Here, we investigate the biochemical and functional properties of Pak5, particularly with regard to its role in apoptosis. We show that Pak5 function differs from that of group A Paks such as Pak1, since it does not complement Ste20 and it is not activated by GTPases. We show that Pak5 induces resistance to apoptosis induced by two distinct stimuli: camptothecin (CA), a topoisomerase I inhibitor, and C2-ceramide (C2C), a well-known analog to a second messenger released from plasma membrane during apoptosis. Expression of Pak5 inhibits PARP and caspase 3 cleavage and promotes BAD phosphorylation on Ser-112, whereas the KD mutant does not protect against apoptosis. Pak5 phosphorylates BAD Ser-112 independently of PKA, and also promotes the phosphorylation of Ser-136, most likely via activation of Akt. Moreover, Pak5 prevents BAD translocation to mitochondria and more importantly, Pak5 localizes to mitochondria, and this localization is independent of kinase activity or the ability to bind Cdc42.
CA and myelin basic protein (MBP) were purchased from Sigma, and C2C, PKA myristoylated inhibitor, and polyclonal anticalnexin were from Calbiochem. Mouse monoclonal anti-c-myc (sc-40, clone 9E10), rabbit polyclonal anti-c-myc (clone A14), and anti-glutathione S-transferase (anti-GST) were from Santa Cruz Biotechnology. Mouse monoclonal antihemagglutinin (anti-HA) (12CA5J) was purchased from Babco. Rabbit polyclonal anti-BAD, anti-phospho-BAD to Ser-112, anti-BCL-xL, and anti-phospho-Akt to serine 473 were from Cell Signaling Inc. Anti-phospho-Ser-136 was from Upstate Biotechnologies. Mouse monoclonal anti-PARP antibody was from Pharmingen, and polyclonal anti-caspase 3 antibody was from Oncogene Research. Monoclonal anti-COX IV was purchased from Molecular Probes, and anti-HSP60 and anti-BCL-2 were from Transduction Laboratories. Antitubulin antibody RB43 specific for Saccharomyces cerevisiae was a gift from V. Guacci (Fox Chase Cancer Center, Philadelphia, Pa.). Polyclonal anti-Pak2 was purchased from Zymed.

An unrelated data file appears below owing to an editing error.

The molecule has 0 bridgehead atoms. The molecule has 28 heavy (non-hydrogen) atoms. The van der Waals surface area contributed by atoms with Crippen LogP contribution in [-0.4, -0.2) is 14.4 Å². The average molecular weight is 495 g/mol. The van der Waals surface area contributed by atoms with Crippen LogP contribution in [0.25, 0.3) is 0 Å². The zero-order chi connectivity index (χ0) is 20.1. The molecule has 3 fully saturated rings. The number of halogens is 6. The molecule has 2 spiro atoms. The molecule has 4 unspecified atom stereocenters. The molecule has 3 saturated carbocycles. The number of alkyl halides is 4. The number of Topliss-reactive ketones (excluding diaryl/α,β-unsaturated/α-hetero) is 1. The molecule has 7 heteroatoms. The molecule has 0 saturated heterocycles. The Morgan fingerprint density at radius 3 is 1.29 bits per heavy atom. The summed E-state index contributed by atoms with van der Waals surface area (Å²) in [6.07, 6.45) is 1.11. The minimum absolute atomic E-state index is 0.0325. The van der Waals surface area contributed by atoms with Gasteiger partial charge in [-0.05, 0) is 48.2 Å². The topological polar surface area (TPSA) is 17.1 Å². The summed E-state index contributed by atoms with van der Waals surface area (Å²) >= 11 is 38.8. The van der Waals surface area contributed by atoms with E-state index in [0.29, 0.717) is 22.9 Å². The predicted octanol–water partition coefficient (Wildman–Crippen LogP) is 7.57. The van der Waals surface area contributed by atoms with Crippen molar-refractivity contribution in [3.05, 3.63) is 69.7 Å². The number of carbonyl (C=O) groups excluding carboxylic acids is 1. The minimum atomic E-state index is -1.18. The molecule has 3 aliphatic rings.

Pak5 cDNA was obtained from the RIKEN cDNA collection and subcloned in pCMV6 containing a Myc epitope tag (36). Kinase-dead (KD) (K478M) mutant of Pak5 (8) was constructed by site-directed mutagenesis (Stratagene QuikChange kit). These Pak5 variants along with the constitutively active allele of Pak5 (PAK5 S573N) were cloned into the S. cerevisiae expression vector pYes2 (Invitrogen). Additionally human Pak2 cloned into pYES2 was also used as a positive control. Plasmids encoding GST-tagged and HA-tagged Cdc42 L61 and N17 and Rac1 L61 and N17 were constructed as described elsewhere (33). The Pak4-encoding vector was obtained from Audrey Minden (Columbia University, New York, N.Y.). pEBG-BAD encoding for GST-BAD was purchased from Cell Signaling. pET vectors encoding His-tagged BAD, BAD S112A, and BAD S136A and pcDNA-HA-BAD were a gift from Michael Greenberg (Harvard Medical School, Boston, Mass.). The BAD S112A/S136A double mutant was obtained by site-directed mutagenesis. HIS-BAD proteins were inducibly expressed in Escherichia coli strain BL21(DE3)pLysS and purified over Ni-nitrilotriacetic acid resin (Qiagen).